Category Archives: Accept The Bullshit

Accept The Bullshit – Blog for Mental Health 2014 – From the Inside

. . . By this point, my main diagnosis was Major Depressive Disorder with psychotic features. New diagnoses were thrown at me with every new psychiatrist I got.

Freshman year I got another new psychiatrist and therapist combo. I was slowly weaned off any medication only to be put back on it after things got too rocky a quarter of the way through my sophomore year.

January of 2012 saw me into a residential program in Belmont, Massachusetts. Another psychiatrist. Another therapist. Taken off medication again. It was there that I was first seriously introduced to Dialectical Behavioral Therapy and the possibility of having Borderline Personality Disorder. BPD seemed to fit a lot of my struggles when my PTSD symptoms were taken out of the equation. The type of therapy that this particular treatment center specialized in was and still is a huge part of my coping skill set. . .

The trick about having diagnoses is in separating yourself from them. It’s tough, especially with BPD. Even the name seems to imply negative things about me as a person. It’s a personality disorder. Does that mean my personality is disordered? Am I simply existing wrong? The answer is no. There is a lot more to my existence than mental illness, even if it doesn’t feel like it sometimes. I am not defined by my problems or sicknesses. No one is. It took a long time for me to realize that.

Read the rest of the story by visiting Blog for Mental Health 2014 – From the Inside | Accept The Bullshit.

Trigger Warning: Image of self-harm, talk of self-harm, sexual abuse, suicide

Accept The Bullshit

When I was 13, I was put in a psychiatric hospital, where I had my first exposure to very real, very intense mental illness. I remember thinking that everyone there was nuts. I didn’t understand them. I didn’t want to. I stayed distant from everyone because I wanted nothing to do with crazy people. The idea of being surrounded by people “like them” was terrifying. Just a few months prior to this, Isaiah had told me that he wanted to die for the first time. I didn’t know how to react or how to help. I felt useless. I knew what it was like to want to die, but I didn’t know how to express that to Isaiah. Somehow, in my mind, I separated Isaiah from the kids in the hospital. I knew Isaiah. He was “normal”, he was on The Outside. It was different.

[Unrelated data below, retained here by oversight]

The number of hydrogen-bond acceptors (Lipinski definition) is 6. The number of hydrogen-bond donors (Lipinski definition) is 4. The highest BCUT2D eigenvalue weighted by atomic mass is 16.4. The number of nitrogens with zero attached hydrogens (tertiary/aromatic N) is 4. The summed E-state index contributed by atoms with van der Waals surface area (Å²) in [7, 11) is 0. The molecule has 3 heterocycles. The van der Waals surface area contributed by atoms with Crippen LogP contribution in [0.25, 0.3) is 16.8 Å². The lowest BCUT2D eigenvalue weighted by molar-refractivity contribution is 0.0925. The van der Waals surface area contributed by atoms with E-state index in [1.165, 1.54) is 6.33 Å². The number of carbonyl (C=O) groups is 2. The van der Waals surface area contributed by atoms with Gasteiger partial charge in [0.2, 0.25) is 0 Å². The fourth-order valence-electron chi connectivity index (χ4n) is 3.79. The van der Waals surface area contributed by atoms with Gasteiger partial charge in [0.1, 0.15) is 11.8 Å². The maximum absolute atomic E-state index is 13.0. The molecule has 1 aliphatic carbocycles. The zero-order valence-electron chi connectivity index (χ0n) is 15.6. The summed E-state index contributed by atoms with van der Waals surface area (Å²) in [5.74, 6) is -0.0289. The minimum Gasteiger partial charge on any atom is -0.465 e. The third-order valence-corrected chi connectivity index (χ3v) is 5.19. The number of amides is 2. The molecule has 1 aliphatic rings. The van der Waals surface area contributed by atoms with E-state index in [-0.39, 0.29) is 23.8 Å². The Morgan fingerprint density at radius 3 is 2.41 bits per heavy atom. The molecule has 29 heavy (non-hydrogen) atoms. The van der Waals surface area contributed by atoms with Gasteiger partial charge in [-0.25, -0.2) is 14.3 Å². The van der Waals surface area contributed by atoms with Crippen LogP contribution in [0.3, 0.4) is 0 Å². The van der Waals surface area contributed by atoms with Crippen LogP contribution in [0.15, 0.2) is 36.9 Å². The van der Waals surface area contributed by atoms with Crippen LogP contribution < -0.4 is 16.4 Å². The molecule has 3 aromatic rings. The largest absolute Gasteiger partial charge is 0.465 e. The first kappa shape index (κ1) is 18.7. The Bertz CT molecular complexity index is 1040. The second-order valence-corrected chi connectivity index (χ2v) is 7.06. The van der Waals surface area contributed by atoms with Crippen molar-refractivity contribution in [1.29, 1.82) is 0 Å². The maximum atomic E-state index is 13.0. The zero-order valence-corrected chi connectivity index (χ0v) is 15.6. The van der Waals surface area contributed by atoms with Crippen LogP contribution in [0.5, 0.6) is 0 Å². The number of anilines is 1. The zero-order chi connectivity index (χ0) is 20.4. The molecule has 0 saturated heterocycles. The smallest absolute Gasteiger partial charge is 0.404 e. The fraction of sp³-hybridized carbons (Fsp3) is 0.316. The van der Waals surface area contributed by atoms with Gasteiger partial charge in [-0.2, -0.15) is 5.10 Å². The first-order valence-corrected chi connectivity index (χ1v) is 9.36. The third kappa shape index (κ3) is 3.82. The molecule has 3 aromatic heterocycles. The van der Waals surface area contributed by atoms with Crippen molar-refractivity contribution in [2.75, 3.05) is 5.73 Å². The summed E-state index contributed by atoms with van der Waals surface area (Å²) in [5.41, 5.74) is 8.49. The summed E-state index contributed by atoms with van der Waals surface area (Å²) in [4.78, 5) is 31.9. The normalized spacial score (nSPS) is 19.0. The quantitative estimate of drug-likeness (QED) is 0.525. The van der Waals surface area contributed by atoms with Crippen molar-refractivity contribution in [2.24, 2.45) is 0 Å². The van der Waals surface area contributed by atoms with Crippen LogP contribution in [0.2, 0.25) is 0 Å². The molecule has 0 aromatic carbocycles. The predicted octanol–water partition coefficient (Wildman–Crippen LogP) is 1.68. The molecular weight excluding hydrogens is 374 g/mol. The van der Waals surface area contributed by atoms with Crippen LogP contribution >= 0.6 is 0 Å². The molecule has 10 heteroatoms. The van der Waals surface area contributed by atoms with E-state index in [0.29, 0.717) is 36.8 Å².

A few months after my discharge, I found myself in that hospital again. I honestly don’t remember much of that hospitalization. I think I’m trying to repress it (or I just have a really shitty memory). Regardless, I do remember the outpatient program that I went to after my hospitalization. That’s when I met a couple people that remain very important parts of my past and present. That’s when I realized that people in hospitals weren’t just random crazies that I would never be able to identify with. They were kids like me. The primary catalyst in this epiphany was a boy from my school named Dakota. I had only talked to him once or twice before the day he walked into the day hospital waiting room. He was the first person from The Outside that I had ever seen in one of the therapeutic settings, and that’s all it really took for me to realize that even “normal” people needed help sometimes.

Read the post in its entirety!  Visit Blog for Mental Health 2014 – From the Outside | Accept The Bullshit.